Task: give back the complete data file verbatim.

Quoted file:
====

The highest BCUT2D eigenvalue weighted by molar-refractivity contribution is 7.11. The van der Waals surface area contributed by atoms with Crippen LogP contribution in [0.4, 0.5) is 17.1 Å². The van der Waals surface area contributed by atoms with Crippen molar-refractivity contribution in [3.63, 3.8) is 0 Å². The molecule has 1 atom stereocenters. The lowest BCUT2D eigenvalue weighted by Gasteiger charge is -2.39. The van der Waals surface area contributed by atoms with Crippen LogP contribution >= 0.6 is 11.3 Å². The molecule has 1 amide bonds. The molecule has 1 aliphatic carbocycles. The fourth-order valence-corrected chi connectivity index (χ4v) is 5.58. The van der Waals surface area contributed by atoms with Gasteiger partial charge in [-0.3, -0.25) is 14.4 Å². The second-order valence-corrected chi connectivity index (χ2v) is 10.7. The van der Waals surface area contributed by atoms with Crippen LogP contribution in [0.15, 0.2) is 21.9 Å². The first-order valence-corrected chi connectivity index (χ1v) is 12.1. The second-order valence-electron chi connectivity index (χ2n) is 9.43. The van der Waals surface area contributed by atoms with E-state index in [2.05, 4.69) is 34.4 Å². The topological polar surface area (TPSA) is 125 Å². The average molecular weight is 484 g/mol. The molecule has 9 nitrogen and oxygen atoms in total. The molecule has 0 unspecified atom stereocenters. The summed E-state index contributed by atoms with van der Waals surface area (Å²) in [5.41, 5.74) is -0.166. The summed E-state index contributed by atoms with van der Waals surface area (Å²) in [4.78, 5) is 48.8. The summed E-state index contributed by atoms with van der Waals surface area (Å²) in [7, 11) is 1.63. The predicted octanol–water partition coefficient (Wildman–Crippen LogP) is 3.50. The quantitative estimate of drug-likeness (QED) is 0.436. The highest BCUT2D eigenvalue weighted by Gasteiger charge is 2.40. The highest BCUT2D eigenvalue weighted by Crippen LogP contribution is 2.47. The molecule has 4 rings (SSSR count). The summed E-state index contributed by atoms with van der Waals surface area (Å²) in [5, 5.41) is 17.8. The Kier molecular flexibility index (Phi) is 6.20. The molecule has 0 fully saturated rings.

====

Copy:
The highest BCUT2D eigenvalue weighted by molar-refractivity contribution is 7.11. The van der Waals surface area contributed by atoms with Crippen LogP contribution in [0.4, 0.5) is 17.1 Å². The van der Waals surface area contributed by atoms with Crippen molar-refractivity contribution in [3.63, 3.8) is 0 Å². The molecule has 1 atom stereocenters. The lowest BCUT2D eigenvalue weighted by Gasteiger charge is -2.39. The van der Waals surface area contributed by atoms with Crippen LogP contribution >= 0.6 is 11.3 Å². The molecule has 1 amide bonds. The molecule has 1 aliphatic carbocycles. The fourth-order valence-corrected chi connectivity index (χ4v) is 5.58. The van der Waals surface area contributed by atoms with Gasteiger partial charge in [-0.3, -0.25) is 14.4 Å². The second-order valence-corrected chi connectivity index (χ2v) is 10.7. The van der Waals surface area contributed by atoms with Crippen LogP contribution in [0.15, 0.2) is 21.9 Å². The first-order valence-corrected chi connectivity index (χ1v) is 12.1. The second-order valence-electron chi connectivity index (χ2n) is 9.43. The van der Waals surface area contributed by atoms with E-state index in [2.05, 4.69) is 34.4 Å². The topological polar surface area (TPSA) is 125 Å². The average molecular weight is 484 g/mol. The molecule has 9 nitrogen and oxygen atoms in total. The molecule has 0 unspecified atom stereocenters. The summed E-state index contributed by atoms with van der Waals surface area (Å²) in [5.41, 5.74) is -0.166. The summed E-state index contributed by atoms with van der Waals surface area (Å²) in [4.78, 5) is 48.8. The summed E-state index contributed by atoms with van der Waals surface area (Å²) in [7, 11) is 1.63. The predicted octanol–water partition coefficient (Wildman–Crippen LogP) is 3.50. The quantitative estimate of drug-likeness (QED) is 0.436. The highest BCUT2D eigenvalue weighted by Gasteiger charge is 2.40. The highest BCUT2D eigenvalue weighted by Crippen LogP contribution is 2.47. The molecule has 4 rings (SSSR count). The summed E-state index contributed by atoms with van der Waals surface area (Å²) in [5, 5.41) is 17.8. The Kier molecular flexibility index (Phi) is 6.20. The molecule has 0 fully saturated rings.